Finding My Leadership Voice: What I Wish I had Learned Earlier in My Career

Fawn Bergen
Fawn Bergen
April 23, 2019
Finding Your Leadership Voice
I recently watched Greta Thunberg, a 16-year old climate activist, courageously address a room full of world leaders. Whether you agree with her views or not, it is apparent that her voice — authentic and passionate — is leading a climate activist movement. I watched her speech in awe of Greta having “found her voice” at such a young age. This led me to reflect on my own personal journey and the question I’m often asked: If you could go back in time, what would you tell your younger self? For me, the answer is finding (and using) my “leadership voice” earlier.

Over the course of my 20-year career, finding my voice has been a bumpy road — it’s not something that came naturally to me. Earlier in my career, I operated under the assumption that my leadership voice was not valid until I had more years of experience, more people standing behind me, or a more senior-level management position. It was important to me that I wasn’t just a loud voice, but one that contributed in a meaningful way to whatever project I was working on. I see now that this belief limited my potential to grow professionally and limited my opportunities to share my ideas and demonstrate my ability to be a leader from any position. 

While I cannot discount the role of “with age comes wisdom,” there have been a few significant inflection points in my journey to find my voice. Some of these have been working for some amazing managers who believed in my potential and provided me with opportunities to learn and grow.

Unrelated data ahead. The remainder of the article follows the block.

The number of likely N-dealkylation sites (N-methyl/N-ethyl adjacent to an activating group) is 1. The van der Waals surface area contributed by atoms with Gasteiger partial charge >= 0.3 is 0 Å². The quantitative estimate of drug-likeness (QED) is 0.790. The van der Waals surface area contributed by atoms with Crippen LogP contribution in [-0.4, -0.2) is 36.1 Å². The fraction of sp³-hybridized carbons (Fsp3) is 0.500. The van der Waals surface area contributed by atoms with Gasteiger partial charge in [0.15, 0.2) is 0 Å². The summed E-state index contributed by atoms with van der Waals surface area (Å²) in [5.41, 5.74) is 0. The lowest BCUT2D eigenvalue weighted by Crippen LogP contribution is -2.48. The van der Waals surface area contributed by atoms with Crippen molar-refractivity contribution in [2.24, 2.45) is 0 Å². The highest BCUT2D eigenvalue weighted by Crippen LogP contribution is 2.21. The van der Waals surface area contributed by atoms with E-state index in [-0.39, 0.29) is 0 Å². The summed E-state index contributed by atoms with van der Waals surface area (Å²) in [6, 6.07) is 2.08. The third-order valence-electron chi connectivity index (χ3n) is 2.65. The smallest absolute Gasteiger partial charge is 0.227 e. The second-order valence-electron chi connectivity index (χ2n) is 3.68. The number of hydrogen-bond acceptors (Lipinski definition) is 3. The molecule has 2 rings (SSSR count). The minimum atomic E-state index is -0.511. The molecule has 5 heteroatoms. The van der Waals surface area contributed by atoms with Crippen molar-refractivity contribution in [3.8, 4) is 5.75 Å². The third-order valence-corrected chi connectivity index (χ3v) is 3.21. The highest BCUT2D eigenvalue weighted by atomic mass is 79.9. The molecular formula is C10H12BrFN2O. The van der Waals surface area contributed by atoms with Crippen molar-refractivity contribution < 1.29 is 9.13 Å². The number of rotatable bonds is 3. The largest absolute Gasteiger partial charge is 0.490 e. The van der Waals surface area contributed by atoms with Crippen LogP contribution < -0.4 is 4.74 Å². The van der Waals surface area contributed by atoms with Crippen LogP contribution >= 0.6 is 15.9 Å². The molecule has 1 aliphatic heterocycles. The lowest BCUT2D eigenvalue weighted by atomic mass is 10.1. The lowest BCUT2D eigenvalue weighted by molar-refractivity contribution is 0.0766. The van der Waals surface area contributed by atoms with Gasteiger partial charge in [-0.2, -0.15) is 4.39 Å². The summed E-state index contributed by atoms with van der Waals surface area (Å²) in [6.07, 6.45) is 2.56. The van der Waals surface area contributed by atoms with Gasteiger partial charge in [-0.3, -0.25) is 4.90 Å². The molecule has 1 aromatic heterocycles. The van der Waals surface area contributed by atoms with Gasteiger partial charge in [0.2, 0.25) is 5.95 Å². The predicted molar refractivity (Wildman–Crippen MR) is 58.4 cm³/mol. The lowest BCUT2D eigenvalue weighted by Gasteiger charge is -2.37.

As a female engineer, an important part of finding my own voice has also been through the support and empowerment I have found in other women. Finding this support and inspiration can be difficult. Events like NAEM's Women’s Leadership Roundtable have been integral to my success. I’m thrilled to be co-chairing this event, taking place in June, that is bringing together a group of environmental, health, safety and sustainability (EHS&S) women to help grow our network, strengthen our business acumen and other leadership qualities, and empower and inspire all of us to find our voice and do amazing things. 

This journey was not always an easy one for me, but its mix of positive and negative experiences (thankfully more good than bad) has brought me to where I am today. It’s still a work in progress, but I’m grateful for those leaders who have given me those opportunities to find my voice and the women who have supported me directly or indirectly as leadership role models. I hope that I can continue to pay it forward to other women that are working to find their leadership voice.

NAEM's 2019 Women's Leadership Roundtable takes place in Savannah, Ga., from June 25-27, 2019.

About the Author

Fawn Bergen
Fawn Bergen
Intel Corp.
Fawn Bergen leads Intel’s global sustainability programs for water sustainability (conservation and stewardship) and carbon footprint. Fawn has worked in the environmental field for more than 20 years with experience in environmental sustainability and compliance program management, strategy development, environmental permitting, regulatory interpretation, auditing and training. Her career has spanned multiple roles in the manufacturing and mining industries (AMCOL International and CEMEX Inc.) as well as environmental consulting (Koogler Associates, Golder Associates, and MACTEC/ESE).

Fawn has a B.S. in environmental engineering from the University of Florida. She is a resident of Portland, Oregon, where she enjoys the beautiful Pacific Northwest outdoors with her two children and husband.

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